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Hardware Technology

What's the Oldest Hardware You are Still Using? 1705

ScottBob asks: "Seeing the recent post about the vintage computer festival got me thinking about old hardware I'm still using in my 'modern' computer. I have a 1 ghz Celeryonion machine, but when I bought the mobo I specifically looked for one with an ISA slot so I could still use my old Zoltrix modem I bought in '97 when V.90 was adopted (when it probably would have been cheaper to buy an ISA-less mobo and a PCI modem). I've also moved a '93 model floppy drive from machine to machine, and it still works. Usually, monitors and power supplies survive the ravage Moore's law has on hardware, but what other things does everybody else save when they cruft together a new machine? Anybody ever do things like disguise a 4 GHz P4 in an ancient 8086 machine box? While on the subject, is anybody still running old DOS programs in a DOS box on a Windows machine (e.g. a database) because your company is too poor/cheap to upgrade or doesn't want to bother with any free alternatives?"
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What's the Oldest Hardware You are Still Using?

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  • Not much but... (Score:3, Informative)

    by de Selby ( 167520 ) on Monday October 13, 2003 @09:51PM (#7204317)
    Just my Sound Blaster 16 ISA card.
  • My oldest hardware (Score:3, Informative)

    by MC68040 ( 462186 ) <> on Monday October 13, 2003 @09:52PM (#7204338) Homepage
    I've got a Macintosh IIx (16 Mhz, 80 MB SCSI hd, 8 MB ram) setted up with OpenBSD running my printserver for my Laserjet 4 MV from HP and my very very old Apple StyleWriter II that still prints illustrations and such beautifully.

    Other than that... I've also got a Mac SE/30 with NetBSD that isn't in use... I'm thinking of remaking on old PC-1 from IBM (7 mhz) I got in the basement to something fun though.
  • by moosesocks ( 264553 ) on Monday October 13, 2003 @09:53PM (#7204353) Homepage
    At one place which I assist with IT in, we still run the same UNIX-based billing/accounting system as we did in 1986.

    As I am comparitively new, compared to most of this hardware, I wasn't around to see it installed. About 8 years ago, the original Bell Labs Unix server was replaced with an x86 SCO box.

    Many of the Terminals remaining are original. The printers both lasted until about a year ago when they simultaneously died.

    Our software vendor stopped supplying updates about 3 years ago when they switched to windows. Last month, they completely pulled the plug, and in order to stay legal, we must now move to windows, which will be expensive initially and in the long-run.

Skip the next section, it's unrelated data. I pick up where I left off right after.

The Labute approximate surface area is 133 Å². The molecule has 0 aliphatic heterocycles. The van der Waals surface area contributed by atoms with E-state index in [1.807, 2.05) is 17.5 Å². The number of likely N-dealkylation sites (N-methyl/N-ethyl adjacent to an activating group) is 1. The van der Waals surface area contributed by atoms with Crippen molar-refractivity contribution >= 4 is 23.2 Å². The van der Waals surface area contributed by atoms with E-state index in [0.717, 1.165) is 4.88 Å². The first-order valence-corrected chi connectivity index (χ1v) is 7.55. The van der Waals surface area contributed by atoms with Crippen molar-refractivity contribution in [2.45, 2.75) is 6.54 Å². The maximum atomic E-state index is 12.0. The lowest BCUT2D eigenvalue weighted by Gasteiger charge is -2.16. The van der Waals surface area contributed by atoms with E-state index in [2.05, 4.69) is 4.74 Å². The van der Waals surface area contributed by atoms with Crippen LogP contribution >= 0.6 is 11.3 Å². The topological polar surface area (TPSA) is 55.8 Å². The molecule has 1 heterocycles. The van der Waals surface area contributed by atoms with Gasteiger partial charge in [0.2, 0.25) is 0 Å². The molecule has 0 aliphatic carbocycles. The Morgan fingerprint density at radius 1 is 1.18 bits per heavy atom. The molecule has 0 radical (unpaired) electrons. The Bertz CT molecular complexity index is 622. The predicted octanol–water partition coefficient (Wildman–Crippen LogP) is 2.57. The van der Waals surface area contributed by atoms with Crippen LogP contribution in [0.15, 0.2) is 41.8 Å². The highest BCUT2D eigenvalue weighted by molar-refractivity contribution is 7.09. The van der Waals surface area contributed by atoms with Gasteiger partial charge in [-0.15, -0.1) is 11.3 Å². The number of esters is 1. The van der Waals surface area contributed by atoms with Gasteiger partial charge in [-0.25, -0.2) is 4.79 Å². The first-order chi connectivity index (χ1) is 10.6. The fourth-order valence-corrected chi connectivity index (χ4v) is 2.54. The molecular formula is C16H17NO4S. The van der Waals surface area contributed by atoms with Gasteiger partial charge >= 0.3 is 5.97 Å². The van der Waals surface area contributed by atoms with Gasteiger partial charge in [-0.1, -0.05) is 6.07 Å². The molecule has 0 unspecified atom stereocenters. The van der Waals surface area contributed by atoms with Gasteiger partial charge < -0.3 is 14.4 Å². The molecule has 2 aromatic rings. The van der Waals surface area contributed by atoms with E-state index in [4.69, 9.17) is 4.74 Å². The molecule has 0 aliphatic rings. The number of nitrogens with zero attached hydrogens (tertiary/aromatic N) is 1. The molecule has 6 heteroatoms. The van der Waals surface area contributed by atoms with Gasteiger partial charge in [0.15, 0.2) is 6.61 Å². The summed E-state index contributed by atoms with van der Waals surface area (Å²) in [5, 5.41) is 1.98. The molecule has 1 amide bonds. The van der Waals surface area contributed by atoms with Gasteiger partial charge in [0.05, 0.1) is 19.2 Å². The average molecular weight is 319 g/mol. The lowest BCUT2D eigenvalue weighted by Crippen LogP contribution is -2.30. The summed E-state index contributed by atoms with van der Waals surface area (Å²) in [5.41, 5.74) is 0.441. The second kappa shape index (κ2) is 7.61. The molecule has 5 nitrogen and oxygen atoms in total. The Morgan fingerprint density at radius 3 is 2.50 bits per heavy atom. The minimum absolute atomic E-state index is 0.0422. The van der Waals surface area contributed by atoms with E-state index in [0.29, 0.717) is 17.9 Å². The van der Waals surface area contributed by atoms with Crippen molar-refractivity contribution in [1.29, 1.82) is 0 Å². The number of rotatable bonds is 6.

I don't pay attention to the SCO system. It just works. It has worked for 17 years. Over those 17 years, we had to purchase one server, a few terminals, and a printer. With windows, we will need to maintain a 3 year upgrade cycle.

    And the sad part about all of this is that there was absolutely nothing wrong with the unix hardware. Last week, I sadly removed the terminals, and installed terminal emulation software on the new windows PCs. Sure, I could have attempted telnet, but the server predates TCP/IP, and I feared corrupting the otherwise flawless system in place.

    I know we have plenty of reasons to bash SCO, but I must testify that anything that can last 17 years with little or no maintence is worth keeping. I've already had calls about the windows hardware not working as expected. Ugh.
  • by ( 463190 ) * on Monday October 13, 2003 @11:34PM (#7205364) Homepage
    A company called Unicomp bought the rights to the original design. They are still available, steel backplate, buckling springs, sensible layout, and all. get 'em here, $50 a pop [].

    I bought four, one for each machine I use at work (including a Mac - used a USB-PS2 converter) and one for my PC at home. They absolutely kick ass. I saw many of the original IBM keyboards at the Vintage Conputer Festival last weekend - tested the feel and weight of them and the original ones are identical to the current ones from Unicomp as far as I can tell.
  • by aiyo ( 653781 ) on Monday October 13, 2003 @11:55PM (#7205527)
    Hey buddy, I got 3 model m boards for $12 on ebay and managed to swipe one at the university. Look around before dropping $200 on keyboards. =)
  • Re:Power Cord (Score:2, Informative)

    by blugu64 ( 633729 ) on Tuesday October 14, 2003 @12:04AM (#7205582) Homepage